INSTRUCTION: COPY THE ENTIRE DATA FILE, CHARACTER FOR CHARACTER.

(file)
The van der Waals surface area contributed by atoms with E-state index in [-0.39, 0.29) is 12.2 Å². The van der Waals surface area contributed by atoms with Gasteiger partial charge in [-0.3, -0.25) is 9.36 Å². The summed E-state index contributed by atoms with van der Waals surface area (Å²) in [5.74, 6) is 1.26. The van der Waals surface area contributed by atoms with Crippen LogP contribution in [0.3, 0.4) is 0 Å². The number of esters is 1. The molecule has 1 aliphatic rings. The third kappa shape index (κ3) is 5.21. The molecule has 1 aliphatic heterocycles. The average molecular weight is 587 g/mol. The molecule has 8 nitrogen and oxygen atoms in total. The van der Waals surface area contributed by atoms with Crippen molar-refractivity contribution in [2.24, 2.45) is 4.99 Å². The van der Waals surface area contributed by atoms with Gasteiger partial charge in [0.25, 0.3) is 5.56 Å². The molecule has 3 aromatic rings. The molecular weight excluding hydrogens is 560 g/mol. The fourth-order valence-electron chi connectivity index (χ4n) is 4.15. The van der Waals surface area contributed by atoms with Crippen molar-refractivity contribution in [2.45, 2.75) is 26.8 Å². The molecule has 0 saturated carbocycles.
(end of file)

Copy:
The van der Waals surface area contributed by atoms with E-state index in [-0.39, 0.29) is 12.2 Å². The van der Waals surface area contributed by atoms with Gasteiger partial charge in [-0.3, -0.25) is 9.36 Å². The summed E-state index contributed by atoms with van der Waals surface area (Å²) in [5.74, 6) is 1.26. The van der Waals surface area contributed by atoms with Crippen LogP contribution in [0.3, 0.4) is 0 Å². The number of esters is 1. The molecule has 1 aliphatic rings. The third kappa shape index (κ3) is 5.21. The molecule has 1 aliphatic heterocycles. The average molecular weight is 587 g/mol. The molecule has 8 nitrogen and oxygen atoms in total. The van der Waals surface area contributed by atoms with Crippen molar-refractivity contribution in [2.24, 2.45) is 4.99 Å². The van der Waals surface area contributed by atoms with Gasteiger partial charge in [0.25, 0.3) is 5.56 Å². The molecule has 3 aromatic rings. The molecular weight excluding hydrogens is 560 g/mol. The fourth-order valence-electron chi connectivity index (χ4n) is 4.15. The van der Waals surface area contributed by atoms with Crippen molar-refractivity contribution in [2.45, 2.75) is 26.8 Å². The molecule has 0 saturated carbocycles.